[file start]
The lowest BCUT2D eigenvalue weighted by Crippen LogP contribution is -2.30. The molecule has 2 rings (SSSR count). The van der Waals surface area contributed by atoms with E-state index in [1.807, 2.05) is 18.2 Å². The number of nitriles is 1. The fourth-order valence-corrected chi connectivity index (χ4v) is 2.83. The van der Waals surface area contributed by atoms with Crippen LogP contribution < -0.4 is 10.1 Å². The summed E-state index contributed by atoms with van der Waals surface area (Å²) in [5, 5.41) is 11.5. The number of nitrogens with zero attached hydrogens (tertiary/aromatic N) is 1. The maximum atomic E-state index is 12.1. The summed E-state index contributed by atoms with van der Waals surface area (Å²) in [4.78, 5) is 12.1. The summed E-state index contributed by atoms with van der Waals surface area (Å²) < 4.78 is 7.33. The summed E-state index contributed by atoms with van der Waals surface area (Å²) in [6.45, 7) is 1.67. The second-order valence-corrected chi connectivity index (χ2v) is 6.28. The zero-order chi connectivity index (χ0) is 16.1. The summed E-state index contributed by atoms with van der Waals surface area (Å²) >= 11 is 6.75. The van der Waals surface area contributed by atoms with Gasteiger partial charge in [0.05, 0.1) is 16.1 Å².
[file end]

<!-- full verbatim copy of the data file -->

The lowest BCUT2D eigenvalue weighted by Crippen LogP contribution is -2.30. The molecule has 2 rings (SSSR count). The van der Waals surface area contributed by atoms with E-state index in [1.807, 2.05) is 18.2 Å². The number of nitriles is 1. The fourth-order valence-corrected chi connectivity index (χ4v) is 2.83. The van der Waals surface area contributed by atoms with Crippen LogP contribution < -0.4 is 10.1 Å². The summed E-state index contributed by atoms with van der Waals surface area (Å²) in [5, 5.41) is 11.5. The number of nitrogens with zero attached hydrogens (tertiary/aromatic N) is 1. The maximum atomic E-state index is 12.1. The summed E-state index contributed by atoms with van der Waals surface area (Å²) in [4.78, 5) is 12.1. The summed E-state index contributed by atoms with van der Waals surface area (Å²) < 4.78 is 7.33. The summed E-state index contributed by atoms with van der Waals surface area (Å²) in [6.45, 7) is 1.67. The second-order valence-corrected chi connectivity index (χ2v) is 6.28. The zero-order chi connectivity index (χ0) is 16.1. The summed E-state index contributed by atoms with van der Waals surface area (Å²) >= 11 is 6.75. The van der Waals surface area contributed by atoms with Gasteiger partial charge in [0.05, 0.1) is 16.1 Å².